Catching Butterflies for Fun (and Science)

A Cabbage White Butterfly (Pieris rapae) Photo by Frederick Gralenski
A Cabbage White Butterfly (Pieris rapae) Photo by Frederick Gralenski

Does spring fever give you the urge to frolic in fields and chase butterflies? If so, grab a net and go for it. If anyone gives you a funny look, tell them you are doing important scientific research.

Scientists with the Pieris Project are asking people all over the world to collect cabbage white butterflies. This small, delicate-looking butterfly is one of the world’s most successful invaders. The cabbage white originated in Europe, but has spread to most continents and adapted to a wide variety of environments. Scientists want learn how this world traveler and agricultural pest pulled it off. To figure it out, they are enlisting the help of citizen scientists armed with butterfly nets.

The cabbage white butterfly (Pieris rapae) is small, only 1 to 2 inches in wingspan. It is mostly white, with a dark gray tip and one or two spots on its front wings. The rear wings can be white, grayish-white or pale yellow. The cabbage white is one of the most common butterflies in North America. In fact, in the course of writing this I have seen at least 3 of them flutter through my backyard.

As a caterpillar, this butterfly feeds on plants in the mustard family, which includes many popular vegetables such as cabbage, broccoli, kale and Brussels sprouts. Scientists believe this insect was accidentally introduced to the East Coast around 1860 when it stowed away in some cabbages brought from home by European immigrants. Then it hitched a ride on the railroad, hiding in vegetable cargo, and in about 40 years it had spread all over North America.

Scientists with the Pieris Project are asking citizen scientists to catch these butterflies and send them to their lab at the University of Notre Dame. There, researchers will analyze the butterflies’ DNA to learn more about the genes that allow it to invade new environments. They will also study how the butterfly has changed as it spread across the globe.

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So far, citizen scientists have sent in butterflies from 25 states and ten different countries. Even Mesa County has contributed a sample! Josh Jahner, a Colorado Mesa University alumnus who is now studying entomology at the University of Nevada, Reno, collected a few cabbage whites in Orchard Mesa last summer when he drove through the Grand Valley.

But Sean Ryan, founder of the Pieris Project, says that they are hoping to increase participation this year and that more samples from Mesa County and Colorado are welcome. Ryan is Ph.D. student at the University of Notre Dame and very enthusiastic about getting citizens, young and old, involved in science. He and his team are even developing teaching modules so that teachers can incorporate the Pieris Project into their science curriculum.

Sadly, participating in this science project does involve killing some butterflies. Because they are agricultural pests, cabbage whites need to be dead before you ship them across state lines. You can kill them humanely by placing them in a container in your freezer overnight. But don’t be too sad- these butterflies are abundant and have short life spans even if they don’t participate in this project. And a cabbage white in the net may mean healthier broccoli plants in your garden this summer.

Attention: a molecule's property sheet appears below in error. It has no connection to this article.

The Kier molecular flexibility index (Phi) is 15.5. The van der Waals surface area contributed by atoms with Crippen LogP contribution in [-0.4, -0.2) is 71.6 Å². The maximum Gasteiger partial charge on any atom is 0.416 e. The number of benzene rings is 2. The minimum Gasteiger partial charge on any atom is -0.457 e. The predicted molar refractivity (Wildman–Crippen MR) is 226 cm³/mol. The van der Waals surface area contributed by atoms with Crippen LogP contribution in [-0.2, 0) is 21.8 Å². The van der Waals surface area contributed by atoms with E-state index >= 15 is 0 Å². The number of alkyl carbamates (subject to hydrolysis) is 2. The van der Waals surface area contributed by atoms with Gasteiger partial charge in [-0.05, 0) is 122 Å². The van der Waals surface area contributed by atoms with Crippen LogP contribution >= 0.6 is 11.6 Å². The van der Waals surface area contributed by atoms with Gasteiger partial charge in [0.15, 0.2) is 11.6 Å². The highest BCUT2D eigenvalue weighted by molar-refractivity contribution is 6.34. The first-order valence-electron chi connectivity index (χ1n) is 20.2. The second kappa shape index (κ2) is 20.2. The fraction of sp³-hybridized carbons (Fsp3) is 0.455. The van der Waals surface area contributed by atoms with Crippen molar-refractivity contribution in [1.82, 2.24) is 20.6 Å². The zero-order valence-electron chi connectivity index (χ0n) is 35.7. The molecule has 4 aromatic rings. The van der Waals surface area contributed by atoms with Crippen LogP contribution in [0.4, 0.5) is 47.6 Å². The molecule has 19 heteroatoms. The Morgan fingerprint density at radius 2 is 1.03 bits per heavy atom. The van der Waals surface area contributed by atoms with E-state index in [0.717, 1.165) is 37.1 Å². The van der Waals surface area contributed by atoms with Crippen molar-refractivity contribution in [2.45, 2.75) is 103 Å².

To get all the details on the Pieris Project, as well as everything you need to know about identifying, catching and shipping cabbage white butterflies, please visit their website: http://www.pierisproject.org. Then grab your net and get ready to chase some cabbage whites!

This article originally appeared in edited for in the April 19 issue of the Grand Junction Daily Sentinel http://www.gjsentinel.com/outdoors/articles/chasing-butterflies/

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Catching Butterflies for Fun (and Science)

Introducing a new journal – Citizen Science: Theory and Practice

Citizen scientists conduct a mountain goat survey in Glacier N.P.
Citizen scientists conduct a mountain goat survey in Glacier N.P.

Great news!  The Citizen Science Association is launching a new journal AND it’s open access- meaning you don’t have to have a subscription or access to an academic library to read it.  Way to include the citizens!  The journal will focus on the practice of citizen science, rather than the scientific results of citizen science projects.  Those results should be published in the relevant academic journals just like traditionally sourced data.  Citizen Science: Theory and Practice will “share best practices in conceiving, developing, implementing, evaluating, and sustaining projects that facilitate public participation in scientific endeavors in any discipline.”  The journal will include research papers, review and synthesis papers, case studies as well as essays. You can read the all the details on the journal’s website here: http://theoryandpractice.citizenscienceassociation.org/about/editorialPolicies#focusAndScope  And don’t forget that inaugural membership in the Citizen Science Association (http://citizenscienceassociation.org/) is still free. So go join!

Introducing a new journal – Citizen Science: Theory and Practice

Citizen science data at work: Sorting out the natural and human factors driving the U.S. distribution of the exotic Monk Parakeet.